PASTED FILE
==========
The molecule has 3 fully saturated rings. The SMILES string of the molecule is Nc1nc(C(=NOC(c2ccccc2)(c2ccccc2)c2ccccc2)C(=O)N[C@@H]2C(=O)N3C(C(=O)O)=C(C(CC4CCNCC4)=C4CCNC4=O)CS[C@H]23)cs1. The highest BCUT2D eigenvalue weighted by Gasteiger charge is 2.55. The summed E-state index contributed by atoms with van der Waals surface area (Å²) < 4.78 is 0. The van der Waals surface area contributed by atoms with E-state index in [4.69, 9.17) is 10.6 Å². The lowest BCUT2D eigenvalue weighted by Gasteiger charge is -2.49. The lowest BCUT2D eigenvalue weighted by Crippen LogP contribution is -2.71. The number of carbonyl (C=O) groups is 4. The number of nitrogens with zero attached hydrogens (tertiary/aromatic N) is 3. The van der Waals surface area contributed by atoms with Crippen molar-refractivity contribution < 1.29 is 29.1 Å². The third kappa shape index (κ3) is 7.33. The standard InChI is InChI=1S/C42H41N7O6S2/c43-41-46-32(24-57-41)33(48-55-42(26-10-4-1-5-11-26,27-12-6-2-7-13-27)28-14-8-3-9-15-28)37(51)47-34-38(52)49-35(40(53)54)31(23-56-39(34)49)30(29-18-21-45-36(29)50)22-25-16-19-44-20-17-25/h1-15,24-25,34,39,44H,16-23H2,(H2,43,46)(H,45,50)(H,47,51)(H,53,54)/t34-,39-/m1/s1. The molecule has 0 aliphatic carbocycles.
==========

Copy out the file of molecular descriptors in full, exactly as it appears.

The molecule has 3 fully saturated rings. The SMILES string of the molecule is Nc1nc(C(=NOC(c2ccccc2)(c2ccccc2)c2ccccc2)C(=O)N[C@@H]2C(=O)N3C(C(=O)O)=C(C(CC4CCNCC4)=C4CCNC4=O)CS[C@H]23)cs1. The highest BCUT2D eigenvalue weighted by Gasteiger charge is 2.55. The summed E-state index contributed by atoms with van der Waals surface area (Å²) < 4.78 is 0. The van der Waals surface area contributed by atoms with E-state index in [4.69, 9.17) is 10.6 Å². The lowest BCUT2D eigenvalue weighted by Gasteiger charge is -2.49. The lowest BCUT2D eigenvalue weighted by Crippen LogP contribution is -2.71. The number of carbonyl (C=O) groups is 4. The number of nitrogens with zero attached hydrogens (tertiary/aromatic N) is 3. The van der Waals surface area contributed by atoms with Crippen molar-refractivity contribution < 1.29 is 29.1 Å². The third kappa shape index (κ3) is 7.33. The standard InChI is InChI=1S/C42H41N7O6S2/c43-41-46-32(24-57-41)33(48-55-42(26-10-4-1-5-11-26,27-12-6-2-7-13-27)28-14-8-3-9-15-28)37(51)47-34-38(52)49-35(40(53)54)31(23-56-39(34)49)30(29-18-21-45-36(29)50)22-25-16-19-44-20-17-25/h1-15,24-25,34,39,44H,16-23H2,(H2,43,46)(H,45,50)(H,47,51)(H,53,54)/t34-,39-/m1/s1. The molecule has 0 aliphatic carbocycles.